“Alongside enhanced services under the new rail franchise and the many improvements made to the airport itself, this is a key step in improvements that are good for Gatwick, good for London and good for the UK.“
Jeremy Blackburn, head of UK policy at RICS:
“There is an urgent need to increase and expand the capability to set up private sector-led delivery mechanisms for infrastructure projects.
“We can create simplified models to enable the delivery of major regional projects through more special-purpose vehicles.
“What is still lacking is real momentum to get these projects moving, even with the £25bn included”
Jeremy Blackburn, RICS
“Projects should be given the go-ahead based on their economic potential, not merely because they appear next in the infrastructure investment pipeline.
“By strategically choosing schemes with greater potential to fuel regional growth, the benefits would be felt more immediately and regional recovery stimulated faster.
“What is still lacking is real momentum to get these projects moving, even with the £25bn included. It has taken three years of plans to reach a programme. Let’s now get on with this – and secure a balanced recovery across all the regions, not just some.”
Nick Prior, head of infrastructure at Deloitte:
“The additional infrastructure funding announced by the Chief Secretary today is welcome but we need much clearer sight of where this money will actually be spent. The government guarantees scheme is making a difference. This has been the most impactful announcement on infrastructure to date. But, the reality is, little of this money will be spent this side of 2015, so we won’t see shovels in the ground on new projects for some time.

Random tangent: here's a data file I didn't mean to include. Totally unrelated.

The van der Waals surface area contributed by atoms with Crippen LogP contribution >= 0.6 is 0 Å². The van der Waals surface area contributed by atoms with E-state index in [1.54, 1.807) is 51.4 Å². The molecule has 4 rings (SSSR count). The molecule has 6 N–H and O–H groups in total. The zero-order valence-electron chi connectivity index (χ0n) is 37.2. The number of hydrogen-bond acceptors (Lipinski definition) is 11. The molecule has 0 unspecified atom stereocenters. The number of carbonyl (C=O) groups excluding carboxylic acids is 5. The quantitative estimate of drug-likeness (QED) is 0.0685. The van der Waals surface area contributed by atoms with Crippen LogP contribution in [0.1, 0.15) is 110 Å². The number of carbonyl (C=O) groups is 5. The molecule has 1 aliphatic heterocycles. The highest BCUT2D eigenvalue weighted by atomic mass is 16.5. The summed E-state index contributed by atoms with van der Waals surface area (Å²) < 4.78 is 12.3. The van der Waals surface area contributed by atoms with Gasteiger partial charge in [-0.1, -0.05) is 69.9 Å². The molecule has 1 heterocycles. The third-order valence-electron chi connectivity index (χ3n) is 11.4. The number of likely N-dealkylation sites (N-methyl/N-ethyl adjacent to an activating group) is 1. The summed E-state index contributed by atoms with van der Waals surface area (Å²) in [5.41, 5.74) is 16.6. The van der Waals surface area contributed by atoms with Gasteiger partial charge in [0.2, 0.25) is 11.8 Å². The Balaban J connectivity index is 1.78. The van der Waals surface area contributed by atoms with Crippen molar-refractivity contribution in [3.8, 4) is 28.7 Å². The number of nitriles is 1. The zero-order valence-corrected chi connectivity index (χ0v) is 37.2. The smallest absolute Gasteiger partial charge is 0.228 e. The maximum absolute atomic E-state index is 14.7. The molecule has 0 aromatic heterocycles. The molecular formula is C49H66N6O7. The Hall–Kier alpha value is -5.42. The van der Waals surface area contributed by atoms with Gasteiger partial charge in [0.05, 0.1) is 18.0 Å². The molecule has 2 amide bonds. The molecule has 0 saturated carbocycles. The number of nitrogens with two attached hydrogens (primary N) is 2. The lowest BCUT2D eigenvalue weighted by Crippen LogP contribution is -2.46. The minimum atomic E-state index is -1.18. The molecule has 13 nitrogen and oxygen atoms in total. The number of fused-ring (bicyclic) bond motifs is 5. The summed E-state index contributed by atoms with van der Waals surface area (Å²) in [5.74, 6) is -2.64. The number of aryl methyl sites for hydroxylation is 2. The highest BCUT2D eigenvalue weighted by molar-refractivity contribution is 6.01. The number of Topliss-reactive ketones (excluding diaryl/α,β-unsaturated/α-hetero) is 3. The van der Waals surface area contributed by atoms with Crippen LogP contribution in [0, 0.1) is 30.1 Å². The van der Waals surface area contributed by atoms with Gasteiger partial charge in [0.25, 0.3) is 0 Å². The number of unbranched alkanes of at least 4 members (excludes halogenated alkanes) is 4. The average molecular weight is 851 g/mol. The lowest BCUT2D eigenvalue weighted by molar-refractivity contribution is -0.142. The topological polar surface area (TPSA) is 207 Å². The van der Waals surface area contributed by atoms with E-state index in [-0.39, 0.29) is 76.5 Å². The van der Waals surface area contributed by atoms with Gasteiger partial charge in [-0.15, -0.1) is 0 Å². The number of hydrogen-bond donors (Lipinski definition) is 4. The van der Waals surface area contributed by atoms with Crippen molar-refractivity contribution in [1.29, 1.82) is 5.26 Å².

“The £25bn commitment from insurers is good news in demonstrating the attractiveness of UK infrastructure to investors. But they still need to see a clear pipeline of opportunities to put their money into and this will require some upfront commitment and ongoing funding from government. The intention is there but the funding is still aspirational.”
Alasdair Reisner, director of external affairs for the Civil Engineering Contractors Association:
“Funding is only part of the picture, and support will only come forward if there is a demonstration that projects are investable.
Nick Baveystock, director general of the Institution of Civil Engineers:
“The new 2013 Plan, with its updated pipeline of projects, further £25bn investment and evidence of a shift to “delivery mode”, is a positive step.”
Mat Riley, Head of Infrastructure at EC Harris:
“Today’s revised infrastructure spending programme is, again, strong on headlines, but unclear on delivery. The government is working hard to attract investors such as the insurance funds, but the UK still does not have the right policy environment for these funds to be put to good use and make a real difference, which is compounding the problem.”
“Who would want to take the risk and invest in a nation that cannot even put together a coherent Energy Policy without fear of ridicule? Regulation is largely ineffective, and the balance of power now sits with asset owners and their investors, which means only one outcome for the consumer, and that is higher costs. Politicians are in denial, the real issue is how much cost consumers are ultimately going to bear, and by when.”